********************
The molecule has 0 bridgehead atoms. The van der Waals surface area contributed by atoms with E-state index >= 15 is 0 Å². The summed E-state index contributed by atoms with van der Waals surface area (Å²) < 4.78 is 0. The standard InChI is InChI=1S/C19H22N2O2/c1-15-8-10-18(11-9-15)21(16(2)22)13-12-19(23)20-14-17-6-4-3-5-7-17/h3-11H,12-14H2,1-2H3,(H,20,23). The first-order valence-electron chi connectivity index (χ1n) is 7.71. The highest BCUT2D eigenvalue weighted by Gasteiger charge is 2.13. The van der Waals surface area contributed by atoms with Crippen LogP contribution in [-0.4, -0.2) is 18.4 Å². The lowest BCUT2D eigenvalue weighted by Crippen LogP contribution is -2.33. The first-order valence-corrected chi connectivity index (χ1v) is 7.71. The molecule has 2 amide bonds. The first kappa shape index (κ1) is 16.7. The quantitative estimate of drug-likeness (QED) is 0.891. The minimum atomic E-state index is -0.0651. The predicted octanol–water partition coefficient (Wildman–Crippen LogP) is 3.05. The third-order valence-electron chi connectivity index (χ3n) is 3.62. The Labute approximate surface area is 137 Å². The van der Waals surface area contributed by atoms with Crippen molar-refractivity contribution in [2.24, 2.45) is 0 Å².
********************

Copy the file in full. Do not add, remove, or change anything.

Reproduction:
The molecule has 0 bridgehead atoms. The van der Waals surface area contributed by atoms with E-state index >= 15 is 0 Å². The summed E-state index contributed by atoms with van der Waals surface area (Å²) < 4.78 is 0. The standard InChI is InChI=1S/C19H22N2O2/c1-15-8-10-18(11-9-15)21(16(2)22)13-12-19(23)20-14-17-6-4-3-5-7-17/h3-11H,12-14H2,1-2H3,(H,20,23). The first-order valence-electron chi connectivity index (χ1n) is 7.71. The highest BCUT2D eigenvalue weighted by Gasteiger charge is 2.13. The van der Waals surface area contributed by atoms with Crippen LogP contribution in [-0.4, -0.2) is 18.4 Å². The lowest BCUT2D eigenvalue weighted by Crippen LogP contribution is -2.33. The first-order valence-corrected chi connectivity index (χ1v) is 7.71. The molecule has 2 amide bonds. The first kappa shape index (κ1) is 16.7. The quantitative estimate of drug-likeness (QED) is 0.891. The minimum atomic E-state index is -0.0651. The predicted octanol–water partition coefficient (Wildman–Crippen LogP) is 3.05. The third-order valence-electron chi connectivity index (χ3n) is 3.62. The Labute approximate surface area is 137 Å². The van der Waals surface area contributed by atoms with Crippen molar-refractivity contribution in [2.24, 2.45) is 0 Å².